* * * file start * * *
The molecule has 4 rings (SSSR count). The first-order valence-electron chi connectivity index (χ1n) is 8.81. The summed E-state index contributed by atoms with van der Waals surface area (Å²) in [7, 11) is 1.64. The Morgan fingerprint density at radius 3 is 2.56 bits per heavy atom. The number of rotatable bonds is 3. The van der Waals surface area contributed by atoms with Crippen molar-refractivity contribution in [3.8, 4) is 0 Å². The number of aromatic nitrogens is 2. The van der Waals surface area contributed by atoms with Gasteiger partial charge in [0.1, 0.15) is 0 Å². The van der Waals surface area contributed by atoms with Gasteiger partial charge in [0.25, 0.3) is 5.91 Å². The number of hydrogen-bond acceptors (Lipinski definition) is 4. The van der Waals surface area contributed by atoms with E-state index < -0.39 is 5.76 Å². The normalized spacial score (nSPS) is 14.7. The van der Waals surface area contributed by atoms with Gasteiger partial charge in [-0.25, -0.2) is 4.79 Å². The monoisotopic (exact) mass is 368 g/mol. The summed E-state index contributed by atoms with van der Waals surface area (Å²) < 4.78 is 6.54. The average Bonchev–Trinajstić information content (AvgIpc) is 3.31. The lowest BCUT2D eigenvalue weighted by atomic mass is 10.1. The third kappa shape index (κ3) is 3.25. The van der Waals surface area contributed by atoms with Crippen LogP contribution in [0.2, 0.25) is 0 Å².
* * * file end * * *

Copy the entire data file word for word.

The molecule has 4 rings (SSSR count). The first-order valence-electron chi connectivity index (χ1n) is 8.81. The summed E-state index contributed by atoms with van der Waals surface area (Å²) in [7, 11) is 1.64. The Morgan fingerprint density at radius 3 is 2.56 bits per heavy atom. The number of rotatable bonds is 3. The van der Waals surface area contributed by atoms with Crippen molar-refractivity contribution in [3.8, 4) is 0 Å². The number of aromatic nitrogens is 2. The van der Waals surface area contributed by atoms with Gasteiger partial charge in [0.1, 0.15) is 0 Å². The van der Waals surface area contributed by atoms with Gasteiger partial charge in [0.25, 0.3) is 5.91 Å². The number of hydrogen-bond acceptors (Lipinski definition) is 4. The van der Waals surface area contributed by atoms with E-state index < -0.39 is 5.76 Å². The normalized spacial score (nSPS) is 14.7. The van der Waals surface area contributed by atoms with Gasteiger partial charge in [-0.25, -0.2) is 4.79 Å². The monoisotopic (exact) mass is 368 g/mol. The summed E-state index contributed by atoms with van der Waals surface area (Å²) < 4.78 is 6.54. The average Bonchev–Trinajstić information content (AvgIpc) is 3.31. The lowest BCUT2D eigenvalue weighted by atomic mass is 10.1. The third kappa shape index (κ3) is 3.25. The van der Waals surface area contributed by atoms with Crippen LogP contribution in [0.2, 0.25) is 0 Å².